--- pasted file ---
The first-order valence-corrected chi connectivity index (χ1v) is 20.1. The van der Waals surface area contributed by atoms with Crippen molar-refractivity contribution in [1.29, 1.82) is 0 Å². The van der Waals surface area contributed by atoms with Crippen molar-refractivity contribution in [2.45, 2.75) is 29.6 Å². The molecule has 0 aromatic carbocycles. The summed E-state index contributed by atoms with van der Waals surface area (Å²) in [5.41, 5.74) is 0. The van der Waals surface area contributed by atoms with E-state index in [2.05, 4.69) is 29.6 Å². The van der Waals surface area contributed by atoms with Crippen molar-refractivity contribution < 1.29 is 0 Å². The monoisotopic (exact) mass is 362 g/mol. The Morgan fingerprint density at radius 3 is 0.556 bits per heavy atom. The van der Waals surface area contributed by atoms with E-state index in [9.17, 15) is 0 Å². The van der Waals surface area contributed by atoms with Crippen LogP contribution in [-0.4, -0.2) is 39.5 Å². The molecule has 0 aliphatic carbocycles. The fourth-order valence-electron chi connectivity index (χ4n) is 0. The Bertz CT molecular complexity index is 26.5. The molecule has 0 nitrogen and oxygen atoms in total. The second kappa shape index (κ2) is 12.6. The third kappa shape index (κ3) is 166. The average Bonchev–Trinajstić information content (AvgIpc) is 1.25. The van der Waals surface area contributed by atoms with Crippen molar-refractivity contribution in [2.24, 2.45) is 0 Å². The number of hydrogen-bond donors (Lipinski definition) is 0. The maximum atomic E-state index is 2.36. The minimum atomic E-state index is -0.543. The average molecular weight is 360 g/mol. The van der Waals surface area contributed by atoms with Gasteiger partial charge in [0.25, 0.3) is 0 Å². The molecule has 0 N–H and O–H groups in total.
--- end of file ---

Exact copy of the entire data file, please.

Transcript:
The first-order valence-corrected chi connectivity index (χ1v) is 20.1. The van der Waals surface area contributed by atoms with Crippen molar-refractivity contribution in [1.29, 1.82) is 0 Å². The van der Waals surface area contributed by atoms with Crippen molar-refractivity contribution in [2.45, 2.75) is 29.6 Å². The molecule has 0 aromatic carbocycles. The summed E-state index contributed by atoms with van der Waals surface area (Å²) in [5.41, 5.74) is 0. The van der Waals surface area contributed by atoms with E-state index in [2.05, 4.69) is 29.6 Å². The van der Waals surface area contributed by atoms with Crippen molar-refractivity contribution < 1.29 is 0 Å². The monoisotopic (exact) mass is 362 g/mol. The Morgan fingerprint density at radius 3 is 0.556 bits per heavy atom. The van der Waals surface area contributed by atoms with E-state index in [9.17, 15) is 0 Å². The van der Waals surface area contributed by atoms with Crippen LogP contribution in [-0.4, -0.2) is 39.5 Å². The molecule has 0 aliphatic carbocycles. The fourth-order valence-electron chi connectivity index (χ4n) is 0. The Bertz CT molecular complexity index is 26.5. The molecule has 0 nitrogen and oxygen atoms in total. The second kappa shape index (κ2) is 12.6. The third kappa shape index (κ3) is 166. The average Bonchev–Trinajstić information content (AvgIpc) is 1.25. The van der Waals surface area contributed by atoms with Crippen molar-refractivity contribution in [2.24, 2.45) is 0 Å². The number of hydrogen-bond donors (Lipinski definition) is 0. The maximum atomic E-state index is 2.36. The minimum atomic E-state index is -0.543. The average molecular weight is 360 g/mol. The van der Waals surface area contributed by atoms with Gasteiger partial charge in [0.25, 0.3) is 0 Å². The molecule has 0 N–H and O–H groups in total.